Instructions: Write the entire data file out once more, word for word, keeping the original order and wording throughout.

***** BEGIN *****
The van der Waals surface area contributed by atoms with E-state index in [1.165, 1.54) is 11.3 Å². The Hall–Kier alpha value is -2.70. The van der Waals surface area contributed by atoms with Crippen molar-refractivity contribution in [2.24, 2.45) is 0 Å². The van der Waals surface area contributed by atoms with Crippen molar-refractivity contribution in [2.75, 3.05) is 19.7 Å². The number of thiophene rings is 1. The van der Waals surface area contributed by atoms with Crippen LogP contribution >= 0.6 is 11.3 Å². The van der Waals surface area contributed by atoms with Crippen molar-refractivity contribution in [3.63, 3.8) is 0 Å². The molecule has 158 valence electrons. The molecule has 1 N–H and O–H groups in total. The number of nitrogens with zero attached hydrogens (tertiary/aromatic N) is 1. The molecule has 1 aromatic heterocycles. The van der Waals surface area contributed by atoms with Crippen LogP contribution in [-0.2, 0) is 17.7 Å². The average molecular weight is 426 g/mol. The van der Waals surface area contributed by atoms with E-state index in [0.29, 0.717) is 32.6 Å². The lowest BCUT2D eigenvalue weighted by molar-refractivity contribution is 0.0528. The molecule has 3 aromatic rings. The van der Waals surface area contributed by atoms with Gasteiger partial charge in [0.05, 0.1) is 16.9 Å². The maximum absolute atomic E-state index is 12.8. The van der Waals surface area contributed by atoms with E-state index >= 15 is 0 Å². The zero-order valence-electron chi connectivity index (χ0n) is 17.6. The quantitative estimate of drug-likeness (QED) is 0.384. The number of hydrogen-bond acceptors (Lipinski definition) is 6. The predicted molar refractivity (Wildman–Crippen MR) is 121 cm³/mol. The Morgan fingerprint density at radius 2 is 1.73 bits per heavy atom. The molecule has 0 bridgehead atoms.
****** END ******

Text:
The van der Waals surface area contributed by atoms with E-state index in [1.165, 1.54) is 11.3 Å². The Hall–Kier alpha value is -2.70. The van der Waals surface area contributed by atoms with Crippen molar-refractivity contribution in [2.24, 2.45) is 0 Å². The van der Waals surface area contributed by atoms with Crippen molar-refractivity contribution in [2.75, 3.05) is 19.7 Å². The number of thiophene rings is 1. The van der Waals surface area contributed by atoms with Crippen LogP contribution >= 0.6 is 11.3 Å². The van der Waals surface area contributed by atoms with Crippen molar-refractivity contribution in [3.63, 3.8) is 0 Å². The molecule has 158 valence electrons. The molecule has 1 N–H and O–H groups in total. The number of nitrogens with zero attached hydrogens (tertiary/aromatic N) is 1. The molecule has 1 aromatic heterocycles. The van der Waals surface area contributed by atoms with Crippen LogP contribution in [-0.2, 0) is 17.7 Å². The average molecular weight is 426 g/mol. The van der Waals surface area contributed by atoms with E-state index in [0.29, 0.717) is 32.6 Å². The lowest BCUT2D eigenvalue weighted by molar-refractivity contribution is 0.0528. The molecule has 3 aromatic rings. The van der Waals surface area contributed by atoms with Gasteiger partial charge in [0.05, 0.1) is 16.9 Å². The maximum absolute atomic E-state index is 12.8. The van der Waals surface area contributed by atoms with E-state index >= 15 is 0 Å². The zero-order valence-electron chi connectivity index (χ0n) is 17.6. The quantitative estimate of drug-likeness (QED) is 0.384. The number of hydrogen-bond acceptors (Lipinski definition) is 6. The predicted molar refractivity (Wildman–Crippen MR) is 121 cm³/mol. The Morgan fingerprint density at radius 2 is 1.73 bits per heavy atom. The molecule has 0 bridgehead atoms.